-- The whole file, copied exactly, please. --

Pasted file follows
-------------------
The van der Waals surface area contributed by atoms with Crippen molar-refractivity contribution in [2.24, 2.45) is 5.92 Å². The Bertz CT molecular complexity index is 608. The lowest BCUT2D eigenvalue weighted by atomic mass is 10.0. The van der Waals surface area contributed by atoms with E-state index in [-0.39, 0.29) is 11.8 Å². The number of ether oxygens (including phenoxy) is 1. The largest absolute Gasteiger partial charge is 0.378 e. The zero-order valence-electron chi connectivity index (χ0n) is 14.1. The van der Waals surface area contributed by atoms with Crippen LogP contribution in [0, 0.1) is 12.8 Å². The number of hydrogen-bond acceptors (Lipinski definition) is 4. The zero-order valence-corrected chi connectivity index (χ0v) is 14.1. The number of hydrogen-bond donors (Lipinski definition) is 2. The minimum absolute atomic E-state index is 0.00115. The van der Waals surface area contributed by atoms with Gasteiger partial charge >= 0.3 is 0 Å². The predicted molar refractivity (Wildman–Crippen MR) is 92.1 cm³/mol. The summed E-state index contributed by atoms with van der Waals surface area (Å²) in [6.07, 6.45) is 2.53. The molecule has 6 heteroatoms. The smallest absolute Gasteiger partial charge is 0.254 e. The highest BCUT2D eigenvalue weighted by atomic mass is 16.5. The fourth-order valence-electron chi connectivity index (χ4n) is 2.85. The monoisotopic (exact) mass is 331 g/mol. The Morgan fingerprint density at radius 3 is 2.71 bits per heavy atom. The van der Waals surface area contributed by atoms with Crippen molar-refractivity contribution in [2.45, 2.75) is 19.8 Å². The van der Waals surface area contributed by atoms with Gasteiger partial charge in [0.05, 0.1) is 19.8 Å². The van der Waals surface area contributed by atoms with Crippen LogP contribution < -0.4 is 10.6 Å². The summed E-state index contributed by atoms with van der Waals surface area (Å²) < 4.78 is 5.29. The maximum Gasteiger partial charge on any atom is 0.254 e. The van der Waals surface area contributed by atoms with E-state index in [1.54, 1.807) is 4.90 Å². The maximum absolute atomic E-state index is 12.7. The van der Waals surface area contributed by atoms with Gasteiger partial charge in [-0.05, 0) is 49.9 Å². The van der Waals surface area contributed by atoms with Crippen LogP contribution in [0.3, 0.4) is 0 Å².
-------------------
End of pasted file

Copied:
The van der Waals surface area contributed by atoms with Crippen molar-refractivity contribution in [2.24, 2.45) is 5.92 Å². The Bertz CT molecular complexity index is 608. The lowest BCUT2D eigenvalue weighted by atomic mass is 10.0. The van der Waals surface area contributed by atoms with E-state index in [-0.39, 0.29) is 11.8 Å². The number of ether oxygens (including phenoxy) is 1. The largest absolute Gasteiger partial charge is 0.378 e. The zero-order valence-electron chi connectivity index (χ0n) is 14.1. The van der Waals surface area contributed by atoms with Crippen LogP contribution in [0, 0.1) is 12.8 Å². The number of hydrogen-bond acceptors (Lipinski definition) is 4. The zero-order valence-corrected chi connectivity index (χ0v) is 14.1. The number of hydrogen-bond donors (Lipinski definition) is 2. The minimum absolute atomic E-state index is 0.00115. The van der Waals surface area contributed by atoms with Gasteiger partial charge >= 0.3 is 0 Å². The predicted molar refractivity (Wildman–Crippen MR) is 92.1 cm³/mol. The summed E-state index contributed by atoms with van der Waals surface area (Å²) in [6.07, 6.45) is 2.53. The molecule has 6 heteroatoms. The smallest absolute Gasteiger partial charge is 0.254 e. The highest BCUT2D eigenvalue weighted by atomic mass is 16.5. The fourth-order valence-electron chi connectivity index (χ4n) is 2.85. The monoisotopic (exact) mass is 331 g/mol. The Morgan fingerprint density at radius 3 is 2.71 bits per heavy atom. The van der Waals surface area contributed by atoms with Crippen molar-refractivity contribution in [2.45, 2.75) is 19.8 Å². The van der Waals surface area contributed by atoms with Gasteiger partial charge in [0.05, 0.1) is 19.8 Å². The van der Waals surface area contributed by atoms with Crippen LogP contribution < -0.4 is 10.6 Å². The summed E-state index contributed by atoms with van der Waals surface area (Å²) < 4.78 is 5.29. The maximum Gasteiger partial charge on any atom is 0.254 e. The van der Waals surface area contributed by atoms with E-state index in [1.54, 1.807) is 4.90 Å². The maximum absolute atomic E-state index is 12.7. The van der Waals surface area contributed by atoms with Gasteiger partial charge in [-0.05, 0) is 49.9 Å². The van der Waals surface area contributed by atoms with Crippen LogP contribution in [0.3, 0.4) is 0 Å².